Offworld Trading Company is a real-time strategy game in which money, not military force, is your true weapon. You must stake your claims to resources, then extract and develop them into goods that are used for advanced buildings and upgrades, all while buying and selling in the real time, player driven marketplace.
The marketplace is the core of Offworld Trading Company. Supply and demand are the only rules, and whoever is most able to effectively craft their strategy to buy low and sell high will usually take home the prize. Running steel mills without iron mines is perfectly possible if you’re willing to pay the market price for iron to keep them fed - which may even be a winning strategy, if iron is abundant and the market is flooded.
Along the way, upgrade your headquarters to increase the number of tiles you can claim. Construct special buildings like the Patent Office or Hacker Array to manipulate wide-ranging gameplay effects. Though direct conflict is not possible -- you’ll never send marines into an enemy base -- a variety of skullduggery is available on the black market. It isn’t cheap to pay someone to smuggle an EMP into a rival base, or hire pirates to raid a competitor’s supply line -- but it is extremely effective.
Ultimately, accumulating the capital needed to build an orbit-capable launch facility and thereby access to astoundingly lucrative offworld markets drives the endgame. The player who can buy up the shares of every rival’s company gains dominance over the Martian market for good.
The territory where you are founding your base has been scanned from low Mars orbit. There are spots where it's known there densely packed resources, but until you get your scanning equipment down there, every choice is a gamble.
Your first order of business is to get the basic necessities of food, water, fuel, and energy up and running – or to buy them on the market; it's perfectly viable to import your life support in Offworld Trading Company. Hydrolysis Reactors turn water into fuel and air, solar panels (or wind farms, or geothermal reactors) produce energy, etc. Mars is not a hospitable place, but carving out a living is far from impossible.
Once your colony has what it needs to function -- generally 30 seconds into the match (Offworld Trading Company is a fast-paced game) -- you’ll need to decide how to approach resource extraction and/or refinement. Do you mine deposits of raw minerals, buy them on the market and make your money refining them, or some combination of the two? Some resources, like steel or aluminum, are critical for upgrading your colony and constructing buildings. Others, like chemicals refined from carbon, are used in the Upgrade Laboratory to unlock colony-wide improvements.
Everything has a price, though. If the market is flooded with chemicals, use your limited claims to construct buildings that produce more in-demand resources and use the money from selling them to buy the chemicals you need. Often the primary use of a resource isn't to fuel your colony, but to fuel your bank account.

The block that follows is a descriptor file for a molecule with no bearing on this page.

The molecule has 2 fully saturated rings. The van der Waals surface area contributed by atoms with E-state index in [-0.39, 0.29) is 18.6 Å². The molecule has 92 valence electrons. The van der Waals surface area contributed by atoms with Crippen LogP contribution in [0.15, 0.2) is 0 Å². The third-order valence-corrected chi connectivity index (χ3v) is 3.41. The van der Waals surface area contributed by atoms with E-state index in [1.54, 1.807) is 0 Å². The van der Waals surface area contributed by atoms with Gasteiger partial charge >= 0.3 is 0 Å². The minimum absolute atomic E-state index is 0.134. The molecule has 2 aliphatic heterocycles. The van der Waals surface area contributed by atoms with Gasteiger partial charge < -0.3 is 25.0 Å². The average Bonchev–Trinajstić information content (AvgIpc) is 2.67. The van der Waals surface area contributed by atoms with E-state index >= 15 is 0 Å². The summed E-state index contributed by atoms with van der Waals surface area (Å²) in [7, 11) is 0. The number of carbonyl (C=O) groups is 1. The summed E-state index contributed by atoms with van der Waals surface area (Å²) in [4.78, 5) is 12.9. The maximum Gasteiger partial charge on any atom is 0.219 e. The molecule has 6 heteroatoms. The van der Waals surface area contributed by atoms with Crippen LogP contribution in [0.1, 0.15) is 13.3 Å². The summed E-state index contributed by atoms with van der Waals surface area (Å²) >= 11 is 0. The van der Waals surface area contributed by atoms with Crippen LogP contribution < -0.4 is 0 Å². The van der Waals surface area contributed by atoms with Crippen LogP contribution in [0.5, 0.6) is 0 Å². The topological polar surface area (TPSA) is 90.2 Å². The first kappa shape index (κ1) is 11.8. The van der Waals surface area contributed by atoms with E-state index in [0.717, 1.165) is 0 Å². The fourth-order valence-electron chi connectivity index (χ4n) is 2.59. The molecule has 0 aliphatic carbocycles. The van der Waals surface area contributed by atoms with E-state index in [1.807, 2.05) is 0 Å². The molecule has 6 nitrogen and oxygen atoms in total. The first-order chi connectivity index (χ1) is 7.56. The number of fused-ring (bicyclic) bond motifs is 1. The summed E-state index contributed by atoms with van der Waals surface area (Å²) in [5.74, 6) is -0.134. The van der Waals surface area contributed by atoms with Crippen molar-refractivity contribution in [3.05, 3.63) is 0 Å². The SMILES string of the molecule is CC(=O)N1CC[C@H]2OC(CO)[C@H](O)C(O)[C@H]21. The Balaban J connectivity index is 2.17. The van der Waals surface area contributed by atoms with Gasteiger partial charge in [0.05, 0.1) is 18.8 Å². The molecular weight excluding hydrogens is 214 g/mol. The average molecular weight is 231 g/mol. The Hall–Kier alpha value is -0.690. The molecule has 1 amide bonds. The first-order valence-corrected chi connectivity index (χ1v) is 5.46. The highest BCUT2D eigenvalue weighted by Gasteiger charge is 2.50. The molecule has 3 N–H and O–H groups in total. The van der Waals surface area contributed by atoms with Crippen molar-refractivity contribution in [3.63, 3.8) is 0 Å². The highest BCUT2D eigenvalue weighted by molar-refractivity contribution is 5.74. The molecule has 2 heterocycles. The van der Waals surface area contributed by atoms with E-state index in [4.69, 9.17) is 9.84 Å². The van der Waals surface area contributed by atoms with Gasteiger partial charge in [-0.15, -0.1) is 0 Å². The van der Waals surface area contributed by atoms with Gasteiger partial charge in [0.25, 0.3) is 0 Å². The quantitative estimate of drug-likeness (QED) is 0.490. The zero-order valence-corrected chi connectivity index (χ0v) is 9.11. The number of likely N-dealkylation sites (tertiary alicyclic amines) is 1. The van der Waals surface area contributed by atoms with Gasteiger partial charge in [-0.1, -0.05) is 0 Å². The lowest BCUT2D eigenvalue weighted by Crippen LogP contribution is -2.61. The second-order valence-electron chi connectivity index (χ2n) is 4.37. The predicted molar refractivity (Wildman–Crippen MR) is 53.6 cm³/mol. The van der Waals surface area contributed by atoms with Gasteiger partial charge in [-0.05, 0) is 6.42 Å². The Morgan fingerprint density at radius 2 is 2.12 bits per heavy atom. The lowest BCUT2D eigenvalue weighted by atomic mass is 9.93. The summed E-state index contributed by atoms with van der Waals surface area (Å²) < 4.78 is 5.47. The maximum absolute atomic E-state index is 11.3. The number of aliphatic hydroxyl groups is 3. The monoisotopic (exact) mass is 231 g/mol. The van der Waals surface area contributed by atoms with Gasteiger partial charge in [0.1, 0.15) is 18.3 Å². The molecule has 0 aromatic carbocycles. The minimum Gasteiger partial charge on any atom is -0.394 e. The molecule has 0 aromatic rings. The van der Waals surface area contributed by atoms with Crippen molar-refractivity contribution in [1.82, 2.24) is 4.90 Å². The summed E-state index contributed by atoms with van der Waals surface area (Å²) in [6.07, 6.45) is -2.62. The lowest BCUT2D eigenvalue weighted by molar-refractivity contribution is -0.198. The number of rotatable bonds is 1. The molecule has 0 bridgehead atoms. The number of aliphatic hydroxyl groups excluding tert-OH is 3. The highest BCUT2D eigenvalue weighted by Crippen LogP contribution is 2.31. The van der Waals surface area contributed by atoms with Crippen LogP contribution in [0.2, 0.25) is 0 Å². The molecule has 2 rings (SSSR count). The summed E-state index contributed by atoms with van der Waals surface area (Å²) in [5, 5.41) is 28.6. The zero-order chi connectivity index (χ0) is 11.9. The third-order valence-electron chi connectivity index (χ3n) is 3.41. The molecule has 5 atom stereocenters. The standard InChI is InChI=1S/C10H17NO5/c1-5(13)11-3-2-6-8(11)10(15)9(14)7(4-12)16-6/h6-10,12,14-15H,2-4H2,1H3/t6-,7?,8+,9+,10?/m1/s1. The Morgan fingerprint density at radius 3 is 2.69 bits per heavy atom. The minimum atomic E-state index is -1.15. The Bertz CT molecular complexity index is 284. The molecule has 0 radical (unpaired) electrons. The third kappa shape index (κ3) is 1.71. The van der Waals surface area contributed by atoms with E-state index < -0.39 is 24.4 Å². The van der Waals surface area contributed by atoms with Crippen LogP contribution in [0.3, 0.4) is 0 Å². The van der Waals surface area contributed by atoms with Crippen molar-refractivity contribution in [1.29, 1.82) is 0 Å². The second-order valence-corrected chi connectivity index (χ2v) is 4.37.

Money, though crucial to every aspect of Offworld Trading Company, is a means to an end. Filling in any resource gaps in your production chains or buying up what you need to construct a desired building is much of what you'll find yourself doing, but those are only a few of many uses for your cash.
Choosing how to spend your money is at least as important as figuring out how to make it in the first place. The black market, auctions, hacking, and purchasing stock are all important things to invest in. It all depends on what your competitors are doing -- you will need to change and adapt during every game in order to stay ahead!
The starting conditions of each game (cash in hand at the start, number of claims available, debt multiplier, stock shares, etc.) vary depending on what difficulty level you select. You have 7 options for difficulty:
This is the easiest difficulty level. You start with $10,000 cash, 5 claims, and 4 shares in your company. Your debt multiplier is only x1 and your starting stockpile is +100%.
This is the second level of difficulty. You start with $8,000 cash, 5 claims, and 3 shares in your company. Your debt multiplier is x2 and your starting stockpile is +75%.
This is the third level of difficulty. You start with $6,000 cash, 4 claims, and 2 shares in your company. Your debt multiplier is x3 and your starting stockpile is +50%.
This is the fourth level of difficulty. You start with $4,000 cash, 4 claims, and 1 share in your company. Your debt multiplier is x4 and your starting stockpile is +25%.
This is your “baseline” difficulty level. You start with $2,000 cash, 3 claims, and no shares in your company. Your debt multiplier is x5 and you don’t have any bonus to your starting stockpile.
Things start to get a little tougher with this difficulty level. You only start with $1,000 cash, 3 claims, and no shares in your company. Your production modifier is set to -10% and your debt multiplier is up to x6.
Just shy of the toughest level of difficulty, this level is still quite challenging. Your starting cash is down to only $500 and you get only 3 claims with no shares in your company to start. Your starting stockpile is penalized at -25%, your production modifier is -20%, and your debt multiplier is x7.
This is the highest level of difficulty and it doesn’t pull any punches. You start with absolutely zero cash, only 3 claims, and no shares in your company. Your stockpile is penalized at -50%, your production modifier is -30%, and your debt multiplier is all the way up at x8.